December 6, 2019 First Week of Advent – Day 6 of the Advent Alphabet
F is for frankincense (and myrhh), from the story of the Magi who visited Jesus, and brought gifts. There is a great article by a master gardener about these plant-based gifts at: http://www.emmitsburg.net/gardens/articles/adams/2005/frankincense.htm
“Frankincense is a gummy resin from the non- descript Boswellia Thurigera. The deciduous tree is a low twisted, thorny shrub without a central branch. Today, almost all frankincense comes from Somalia, where the trees grow along the coastline, without soil, growing out of rocks. The young trees give the best gum while the older trees yields are less desirable. To harvest frankincense, a deep cut is made into the bark and a 5-inch strip is peeled off. A milk-like juice exudes and is hardened by exposure to air. In 3 months the resin hardens into “yellowish tears” which are then scraped off and harvested.
Frankincense is highly fragrant when burned; it was used in worship where it was used as a pleasant offering to God. Medicinally it is seldom used now, though formerly it was much sought after. It was thought to be an antidote to hemlock!
Myrrh is also a gummy resin. This pale yellow resin, which dries to brown even black, is from the Commiphora shrub. The Commiphora shrub is a large shrub or tree found in East Africa, Yemen and the Red Sea countries. The shrubs yielding the resin do not grow more than 9 feet in height. The shrubs are sturdy with knotted branches that stand out at right angles. There are ducts in the bark, which fill with a granular secretion that drips when the bark is wounded or has natural fissures. The myrrh drips from the gray bark, forming irregularly shaped grains of resin. Dried myrrh is hard and brittle with a bitter taste.
Myrrh was one of the ingredients of the holy anointing oil and also of incense. It served as a fumigant in the temple and was a burial spice. Myrrh was valued as a perfume as well as for its medicinal properties. It served as local anesthetic and was given to both mother and child for postnatal care, perhaps one reason the Wise Men brought it to Jesus.”
Frankincense resin hardens into “tears”. Myrhh was used as a burial spice, and to relieve pain. The symbolism is hard to ignore. Even at the beginning of his earthly life, there is in Jesus’ story the scent of death. Whatever else we believe about Jesus, he shared with us the mixed blessing of being mortal. We are all born to die.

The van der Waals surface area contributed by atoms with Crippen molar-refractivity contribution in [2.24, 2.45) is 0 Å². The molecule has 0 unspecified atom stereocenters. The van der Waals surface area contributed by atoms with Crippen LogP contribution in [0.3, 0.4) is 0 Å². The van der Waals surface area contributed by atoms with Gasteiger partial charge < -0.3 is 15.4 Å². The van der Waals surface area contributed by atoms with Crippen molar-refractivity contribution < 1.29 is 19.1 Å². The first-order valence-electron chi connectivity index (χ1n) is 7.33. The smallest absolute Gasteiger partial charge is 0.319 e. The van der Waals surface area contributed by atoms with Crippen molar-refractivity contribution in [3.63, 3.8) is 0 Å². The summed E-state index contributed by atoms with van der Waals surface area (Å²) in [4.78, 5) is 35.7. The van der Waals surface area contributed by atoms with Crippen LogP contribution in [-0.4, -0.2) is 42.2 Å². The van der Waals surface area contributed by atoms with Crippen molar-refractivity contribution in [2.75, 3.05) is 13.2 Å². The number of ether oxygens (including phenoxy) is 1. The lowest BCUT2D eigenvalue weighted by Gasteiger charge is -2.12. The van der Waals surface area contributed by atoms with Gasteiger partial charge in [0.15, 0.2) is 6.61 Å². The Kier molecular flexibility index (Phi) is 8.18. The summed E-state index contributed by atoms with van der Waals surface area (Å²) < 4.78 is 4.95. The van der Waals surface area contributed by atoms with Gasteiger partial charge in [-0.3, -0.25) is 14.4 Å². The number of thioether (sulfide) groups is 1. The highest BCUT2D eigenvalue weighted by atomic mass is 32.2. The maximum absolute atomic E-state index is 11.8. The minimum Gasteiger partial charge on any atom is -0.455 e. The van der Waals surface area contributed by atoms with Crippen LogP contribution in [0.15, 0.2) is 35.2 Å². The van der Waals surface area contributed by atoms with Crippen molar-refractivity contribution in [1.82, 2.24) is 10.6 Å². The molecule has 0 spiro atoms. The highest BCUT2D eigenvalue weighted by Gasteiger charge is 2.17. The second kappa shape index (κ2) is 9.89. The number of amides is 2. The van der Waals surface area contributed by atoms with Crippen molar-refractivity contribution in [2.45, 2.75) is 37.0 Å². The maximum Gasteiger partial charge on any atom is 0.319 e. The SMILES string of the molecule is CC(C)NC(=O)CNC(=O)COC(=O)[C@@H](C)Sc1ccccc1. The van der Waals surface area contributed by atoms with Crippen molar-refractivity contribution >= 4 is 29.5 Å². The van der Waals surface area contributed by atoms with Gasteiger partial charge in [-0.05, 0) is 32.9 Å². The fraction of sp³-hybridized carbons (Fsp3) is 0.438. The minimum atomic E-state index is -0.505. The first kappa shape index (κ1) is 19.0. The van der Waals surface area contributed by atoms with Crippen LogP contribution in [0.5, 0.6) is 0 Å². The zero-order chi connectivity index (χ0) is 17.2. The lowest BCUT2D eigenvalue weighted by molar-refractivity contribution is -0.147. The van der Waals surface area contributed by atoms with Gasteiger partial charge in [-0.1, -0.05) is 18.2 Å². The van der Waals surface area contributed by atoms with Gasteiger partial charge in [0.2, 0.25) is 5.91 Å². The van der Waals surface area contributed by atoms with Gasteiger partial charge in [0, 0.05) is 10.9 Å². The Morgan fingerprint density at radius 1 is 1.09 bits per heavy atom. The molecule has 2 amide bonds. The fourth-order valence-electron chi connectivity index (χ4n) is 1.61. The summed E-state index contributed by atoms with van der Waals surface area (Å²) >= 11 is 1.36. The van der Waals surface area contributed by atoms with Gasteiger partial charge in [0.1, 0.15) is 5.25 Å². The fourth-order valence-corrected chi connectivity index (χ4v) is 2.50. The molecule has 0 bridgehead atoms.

What would it have been like for Mary and Joseph to receive visitors bearing such extravagant, and disturbing gifts? My children are both away at university, but I still remember checking on them every night to make sure they were still breathing. We long to protect our children, and save them from harsh realities.
The infant mortality rate was much greater in the ancient world than in our time. How many children survived their first few years? (The story of the Magi is intertwined with the story of the “slaughter of the innocents”- that describes Herod, King of the Jews ordering the death of all male children under the age of two.)
As I grow older, and experience loss and grief, thoughts of death are more a part of my holiday season. I think of those who are facing their first Christmas, or their twentieth, without their loved one. I think of the people I have shared Christmas with, who have since died. I also think of changes to life, and relationships that happen over the years. I tell myself these losses make it that much more important to value, and cherish what I have in life. I believe those who have died are safe with God. It does help to think of that. But grief is still painful, and death is hard to accept. Some people might like the smell of all that frankincense and myrhh. There are times when I think it just stinks.
The Advent Alphabet is a ministry offering from Rev. Darrow Woods, pastor at the United Church in Harrow, Ontario. Each day in Advent, a different letter of the English Alphabet will be a jumping off place for a reflection. These reflections will be sent out via email to those who have asked to be on the mailing list, and will also be posted to Rev. Darrow’s Facebook page.